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KQED logo
City San Francisco, California
Broadcast area San Francisco Bay Area (KQED 88.5)
Sacramento (KQEI 89.3)
Branding KQED
Slogan "NPR News & Information"
Frequency 88.5 MHz
(also on HD Radio)
Repeater(s) See below
First air date June 25, 1969
Format News/Talk (Public)
ERP KQED-FM: 110,000 watts
KQEI: 3,300 watts
HAAT KQED-FM: 387 meters (1,270 ft)
KQEI: 108 meters (354 ft)
Class KQED-FM: B
Facility ID KQED-FM: 35501
KQEI: 20791
Transmitter coordinates KQED-FM:37°41′23″N 122°26′13″W / 37.68972°N 122.43694°W / 37.68972; -122.43694
KQEI:38°42′38″N 121°28′54″W / 38.71056°N 121.48167°W / 38.71056; -121.48167
Callsign meaning Quod Erat Demonstrandum
Former callsigns KXKX-FM
Owner Northern California Public Broadcasting

Listen live

Listen live mobile app
Website www.kqed.org/radio

KQED-FM (88.5 FM) is an NPR-member radio station owned by Northern California Public Broadcasting in San Francisco, California. Its parent organization is KQED, Inc..

KQED-FM was founded by James Day in 1969 as the radio arm of KQED Television, the founding manager was Bernard Mayes who later went on to be Executive Vice-President of KQED TV and also co-founder and chairman of NPR (National Public Radio). KQED-FM was first located in a former church building where the Presbyterian church ran station KXKX-FM the licence of which was sold to KQED, the first programming of KQED-FM included news feeds from NPR, 'street radio' broadcast live from local street corners, drama and music. In its third year on the air, KQED-FM became one of the first 80 NPR affiliates—five of which were in California—to air the first edition of All Things Considered. Later, due to reduced funding, Mayes opened the air to 'Tribal Radio' - productions by local non-profit groups, some in their own languages. Today, KQED-FM is the most-listened to public radio station in the United States,[1] and as of the fall 2005 Arbitron ratings, the station ranks third in the San Francisco market;[2] in addition to local programming, KQED-FM carries content from major public radio distributors such as National Public Radio, Public Radio International, BBC World Service and American Public Media. Among the locally produced shows are Forum with Michael Krasny, The California Report, and Perspectives.

In addition to over-the-air broadcasts, KQED-FM audio is carried on Comcast digital cable channel 960 and is webcast with live streaming audio around the clock. The station's live stream is also available through its mobile app. Forum is carried live, nationwide, on Sirius Satellite Radio. KQED also offers an extensive audio archive and podcasts of previous shows for download.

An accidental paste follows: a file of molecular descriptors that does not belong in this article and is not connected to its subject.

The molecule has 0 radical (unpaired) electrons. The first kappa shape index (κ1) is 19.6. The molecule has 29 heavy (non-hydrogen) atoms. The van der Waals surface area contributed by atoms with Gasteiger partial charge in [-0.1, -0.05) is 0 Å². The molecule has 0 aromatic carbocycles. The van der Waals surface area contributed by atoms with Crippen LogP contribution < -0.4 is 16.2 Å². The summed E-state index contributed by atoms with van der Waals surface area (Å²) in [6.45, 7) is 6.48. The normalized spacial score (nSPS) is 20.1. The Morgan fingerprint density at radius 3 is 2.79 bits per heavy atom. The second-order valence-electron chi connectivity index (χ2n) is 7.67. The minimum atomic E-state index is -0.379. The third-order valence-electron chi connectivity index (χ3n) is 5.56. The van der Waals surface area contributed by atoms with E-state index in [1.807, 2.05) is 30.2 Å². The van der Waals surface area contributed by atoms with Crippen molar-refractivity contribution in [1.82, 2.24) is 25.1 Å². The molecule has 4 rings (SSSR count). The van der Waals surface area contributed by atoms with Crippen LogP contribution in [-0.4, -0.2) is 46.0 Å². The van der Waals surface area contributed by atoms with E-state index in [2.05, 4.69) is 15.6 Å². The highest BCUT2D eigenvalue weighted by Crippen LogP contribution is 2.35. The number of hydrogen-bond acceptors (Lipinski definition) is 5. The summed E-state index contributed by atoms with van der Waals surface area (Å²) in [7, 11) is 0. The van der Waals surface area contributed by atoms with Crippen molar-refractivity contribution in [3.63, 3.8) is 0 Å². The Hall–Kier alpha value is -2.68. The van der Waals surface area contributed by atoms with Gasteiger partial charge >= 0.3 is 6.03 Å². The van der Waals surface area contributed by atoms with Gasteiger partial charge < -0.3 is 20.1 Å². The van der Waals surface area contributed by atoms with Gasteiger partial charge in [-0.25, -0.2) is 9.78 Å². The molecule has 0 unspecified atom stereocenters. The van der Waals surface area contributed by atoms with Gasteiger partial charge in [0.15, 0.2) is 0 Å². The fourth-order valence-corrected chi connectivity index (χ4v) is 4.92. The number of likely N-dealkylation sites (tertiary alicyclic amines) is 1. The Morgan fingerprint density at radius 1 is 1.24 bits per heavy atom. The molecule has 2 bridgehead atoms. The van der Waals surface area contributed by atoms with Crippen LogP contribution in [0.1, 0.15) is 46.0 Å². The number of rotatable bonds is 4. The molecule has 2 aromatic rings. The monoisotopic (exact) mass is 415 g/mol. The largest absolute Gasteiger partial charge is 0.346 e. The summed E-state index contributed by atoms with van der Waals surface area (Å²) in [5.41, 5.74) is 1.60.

One of the most famous programs to have been broadcast on KQED was An Hour with Pink Floyd, a sixty-minute performance by Pink Floyd recorded in 1970 without an audience at the station's studio. The program was broadcast only twice—once in 1970, and once again in 1981,[3] the setlist included "Atom Heart Mother", "Cymbaline", "Grantchester Meadows", "Green Is the Colour", "Careful with That Axe, Eugene", and "Set the Controls for the Heart of the Sun".

Expansion into Sacramento[edit]

In 2003, KQED Radio expanded to the Sacramento area by purchasing KEBR-FM in North Highlands from Family Radio, a religious broadcaster based in Oakland.[4][5] The call letters were changed to KQEI, and it became a full-time satellite of KQED.

Ransomware attack[edit]

In July 2017, The San Francisco Chronicle reported that the radio station was the victim of a massive ransomware attack which began on June 15, 2017. More than a month later, many critical systems were still offline and during the attack email was down, hard drives were locked, and prerecorded programs were lost.[6]

Additional frequencies[edit]

In addition to the main station, KQED-FM is relayed by these stations and translators to widen its broadcast area.

Call sign Frequency City of license ERP
Class FCC info
KQEI-FM 89.3 FM (HD) North Highlands, California 3,300 A FCC
Broadcast translators of KQED-FM
Call sign Frequency City of license ERP
Class FCC info
K201BV 88.1 FM Benicia-Martinez, California 4 D FCC
K202CT 88.3 FM Santa Rosa, California 10 D FCC

KQED and KQEI also broadcast in HD Radio.[7][8][9]


  1. ^ "About KQED: KQED Public Radio". KQED. Retrieved 9 May 2009. 
  2. ^ Ben Fong-Torres (12 March 2006). "Radio Waves". SFGate.com. Retrieved 2017-06-11. 
  3. ^ Povey, Glenn (2006). "The Sound of Music in My Ears 1970–1971". Echoes : The Complete History of Pink Floyd (New ed.). Mind Head Publishing. p. 131. ISBN 978-0-9554624-0-5. Retrieved 5 September 2012. 
  4. ^ Kearns, Jeff (March 6, 2003). "Radio clash". NewsReview.com. Retrieved 20 September 2014. 
  5. ^ Larson, Mark (February 7, 2003). "NPR outlets face off as KQED buys local station". Sacramento Business Journal. Retrieved 20 September 2014. 
  6. ^ Lang, Marissa (2017-07-21). "Ransomware attack puts KQED in low-tech mode". The San Francisco Chronicle. Retrieved 2017-07-18. 
  7. ^ http://hdradio.com/station_guides/widget.php?id=4 HD Radio Guide for San Francisco
  8. ^ http://radiostationworld.com/locations/united_states_of_america/california/radio.asp?m=sac
  9. ^ http://hdradio.com/stations

External links[edit]